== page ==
FDA Hit Record Drug and Biologic Approvals in 2020, Despite Ongoing Pandemic
The COVID-19 pandemic disrupted nearly all industries in 2020, with the pharmaceutical industry being no exception. For the pharmaceutical industry, the lack of face-to-face meetings caused the U.S. Food and Drug Administration (FDA) to implement regulatory workarounds to stay on top of drug and biologics approvals.
A news feature published in a recent issue of Nature Biotechnology suggests these workarounds, which were the driving force for a record number of drug approvals in 2020, are here to stay.
At the beginning of the COVID-19 pandemic, face-to-face industry meetings dwindled and were rapidly replaced by Webex and Microsoft Teams meetings. And despite the lack of in-person meetings designated for drug and biologic approval decisions, by December 31 the FDA had approved almost the same number of drugs and biologics during 2020 as it had in the prior year.
“COVID-19 confronted us with the need to better triage sponsors’ questions,” said Peter Marks, director of the Center for Biologics Evaluation and Research (CBER) at the FDA, in an interview with Nature Biotechnology. “That was perhaps the single biggest takeaway from the pandemic related to product applications.”
Marks said the FDA noticed that with some COVID-19-related files the act of resolving just one issue was enormously helpful for the sponsor and accelerated the development lifecycle. Prior to the pandemic, a small company would have waited up to 75 days, a standard waiting period for a type C meeting, for even minor advice on one aspect of the manufacturing process, control group or appropriate of an animal model.
“It’s a long time to wait,” Marks said. “Going forward, we would like to find ways of increasing interactions so that sponsors’ issues don’t fester.”
During 2020, evidence showed that patient-centered development represented a desirable direction in drugs and biologics regulation. A watchword in drug approvals is “convenience,” and this certainly applies to patients in addition to the healthcare industry at large.
One move toward patient convenience was observed in August 2020, with the approval of a self-injection human growth hormone formulation from Novo Nordisk. The technical key to the therapy was borrowed by Novo from the development of the company’s long-acting insulin analog.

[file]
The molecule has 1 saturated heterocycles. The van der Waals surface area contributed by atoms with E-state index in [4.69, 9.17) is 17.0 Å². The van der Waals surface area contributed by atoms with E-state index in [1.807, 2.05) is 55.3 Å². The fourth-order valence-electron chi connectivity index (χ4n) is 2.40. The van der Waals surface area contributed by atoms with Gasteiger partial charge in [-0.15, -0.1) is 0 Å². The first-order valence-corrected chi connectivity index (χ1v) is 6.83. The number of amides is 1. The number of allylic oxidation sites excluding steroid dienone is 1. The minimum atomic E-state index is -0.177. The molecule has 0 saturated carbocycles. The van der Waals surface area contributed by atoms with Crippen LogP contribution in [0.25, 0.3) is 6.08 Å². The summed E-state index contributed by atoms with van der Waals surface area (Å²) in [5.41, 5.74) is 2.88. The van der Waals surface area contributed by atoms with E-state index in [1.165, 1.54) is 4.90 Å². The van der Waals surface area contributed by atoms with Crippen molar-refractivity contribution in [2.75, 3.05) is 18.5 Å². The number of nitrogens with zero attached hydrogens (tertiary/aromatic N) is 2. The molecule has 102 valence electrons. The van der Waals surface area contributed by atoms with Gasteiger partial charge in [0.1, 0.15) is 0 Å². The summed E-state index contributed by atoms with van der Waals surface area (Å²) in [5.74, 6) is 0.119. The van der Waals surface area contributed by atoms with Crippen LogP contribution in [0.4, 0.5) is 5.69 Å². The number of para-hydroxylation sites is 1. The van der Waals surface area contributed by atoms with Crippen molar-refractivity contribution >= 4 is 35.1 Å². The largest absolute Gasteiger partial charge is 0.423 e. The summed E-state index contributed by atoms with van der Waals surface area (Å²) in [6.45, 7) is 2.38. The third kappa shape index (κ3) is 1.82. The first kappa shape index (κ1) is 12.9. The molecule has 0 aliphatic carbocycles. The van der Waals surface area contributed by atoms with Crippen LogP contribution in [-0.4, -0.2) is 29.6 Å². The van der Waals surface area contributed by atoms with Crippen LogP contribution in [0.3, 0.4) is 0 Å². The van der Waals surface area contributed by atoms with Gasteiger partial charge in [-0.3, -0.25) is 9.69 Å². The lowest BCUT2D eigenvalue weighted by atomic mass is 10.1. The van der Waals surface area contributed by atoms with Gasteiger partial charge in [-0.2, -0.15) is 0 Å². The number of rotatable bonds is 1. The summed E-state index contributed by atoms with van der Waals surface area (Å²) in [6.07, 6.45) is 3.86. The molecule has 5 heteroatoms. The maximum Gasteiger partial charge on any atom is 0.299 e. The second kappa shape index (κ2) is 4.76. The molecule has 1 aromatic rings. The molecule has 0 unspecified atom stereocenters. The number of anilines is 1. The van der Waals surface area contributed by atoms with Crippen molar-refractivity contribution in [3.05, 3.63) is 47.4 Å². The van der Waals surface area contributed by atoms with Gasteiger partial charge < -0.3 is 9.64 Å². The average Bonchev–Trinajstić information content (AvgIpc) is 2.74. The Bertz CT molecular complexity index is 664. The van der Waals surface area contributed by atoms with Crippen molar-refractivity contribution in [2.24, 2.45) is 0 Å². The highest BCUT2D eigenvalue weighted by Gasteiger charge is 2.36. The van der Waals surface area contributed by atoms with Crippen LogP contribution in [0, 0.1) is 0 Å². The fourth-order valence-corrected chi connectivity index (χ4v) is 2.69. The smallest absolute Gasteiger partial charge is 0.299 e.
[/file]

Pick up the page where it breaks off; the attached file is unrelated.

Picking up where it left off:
Another patient-centered therapy from Halozyme Therapeutics and Hoffmann-La Roche was approved during the pandemic, which allows patients to avoid treatment in the hospital. This represents a desirable target, especially during a pandemic where clinicians are trying to reduce patient and healthcare staff exposure to SARS-CoV-2. Another patient-centered drug from Roche, Evrysdi (risdiplam), was approved in August 2020 for spinal muscular atrophy. The therapy is formulated for infants as a strawberry-flavored beverage that can be administered at home.
Difei Yang, a senior biotech analyst at Mizuho Securities USA, noted in the Nature Biotechnology feature that the pandemic fostered a synergy between biotech firms and big pharma, a combined force that will likely persist over time.
“Biotech brings strengths in technology innovation and an approach to clinical validation that brings products forward in the most valuable indications or disease settings,” Yang said. “Pharma, on the other hand, has the wherewithal to navigate complex regulatory environments, invest in new manufacturing technologies, and work with payers/physicians/patients to optimally commercialize new therapies.”
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